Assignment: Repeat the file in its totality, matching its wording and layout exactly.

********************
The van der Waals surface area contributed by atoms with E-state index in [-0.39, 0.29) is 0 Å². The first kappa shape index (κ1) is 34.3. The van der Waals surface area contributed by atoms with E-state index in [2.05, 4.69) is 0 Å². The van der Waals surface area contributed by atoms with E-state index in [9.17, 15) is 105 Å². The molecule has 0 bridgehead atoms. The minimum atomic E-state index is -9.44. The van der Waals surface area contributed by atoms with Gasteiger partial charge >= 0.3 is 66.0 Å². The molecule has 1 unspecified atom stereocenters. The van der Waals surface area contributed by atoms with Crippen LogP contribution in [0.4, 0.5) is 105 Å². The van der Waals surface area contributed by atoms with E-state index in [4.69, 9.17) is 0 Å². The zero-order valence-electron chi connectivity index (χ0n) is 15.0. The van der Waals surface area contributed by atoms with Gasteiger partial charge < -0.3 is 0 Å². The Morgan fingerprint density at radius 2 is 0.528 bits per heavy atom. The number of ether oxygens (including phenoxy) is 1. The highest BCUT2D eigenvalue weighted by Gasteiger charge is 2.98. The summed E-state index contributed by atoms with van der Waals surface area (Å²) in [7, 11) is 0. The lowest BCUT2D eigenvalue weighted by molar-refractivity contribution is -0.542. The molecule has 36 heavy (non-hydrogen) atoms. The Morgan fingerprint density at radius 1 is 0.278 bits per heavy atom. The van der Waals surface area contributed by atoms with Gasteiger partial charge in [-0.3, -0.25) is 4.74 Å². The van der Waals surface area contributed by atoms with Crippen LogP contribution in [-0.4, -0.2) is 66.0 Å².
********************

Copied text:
The van der Waals surface area contributed by atoms with E-state index in [-0.39, 0.29) is 0 Å². The first kappa shape index (κ1) is 34.3. The van der Waals surface area contributed by atoms with E-state index in [2.05, 4.69) is 0 Å². The van der Waals surface area contributed by atoms with E-state index in [9.17, 15) is 105 Å². The molecule has 0 bridgehead atoms. The minimum atomic E-state index is -9.44. The van der Waals surface area contributed by atoms with Gasteiger partial charge >= 0.3 is 66.0 Å². The molecule has 1 unspecified atom stereocenters. The van der Waals surface area contributed by atoms with Crippen LogP contribution in [0.4, 0.5) is 105 Å². The van der Waals surface area contributed by atoms with E-state index in [4.69, 9.17) is 0 Å². The zero-order valence-electron chi connectivity index (χ0n) is 15.0. The van der Waals surface area contributed by atoms with Gasteiger partial charge < -0.3 is 0 Å². The Morgan fingerprint density at radius 2 is 0.528 bits per heavy atom. The number of ether oxygens (including phenoxy) is 1. The highest BCUT2D eigenvalue weighted by Gasteiger charge is 2.98. The summed E-state index contributed by atoms with van der Waals surface area (Å²) in [7, 11) is 0. The lowest BCUT2D eigenvalue weighted by molar-refractivity contribution is -0.542. The molecule has 36 heavy (non-hydrogen) atoms. The Morgan fingerprint density at radius 1 is 0.278 bits per heavy atom. The van der Waals surface area contributed by atoms with Gasteiger partial charge in [-0.3, -0.25) is 4.74 Å². The van der Waals surface area contributed by atoms with Crippen LogP contribution in [-0.4, -0.2) is 66.0 Å².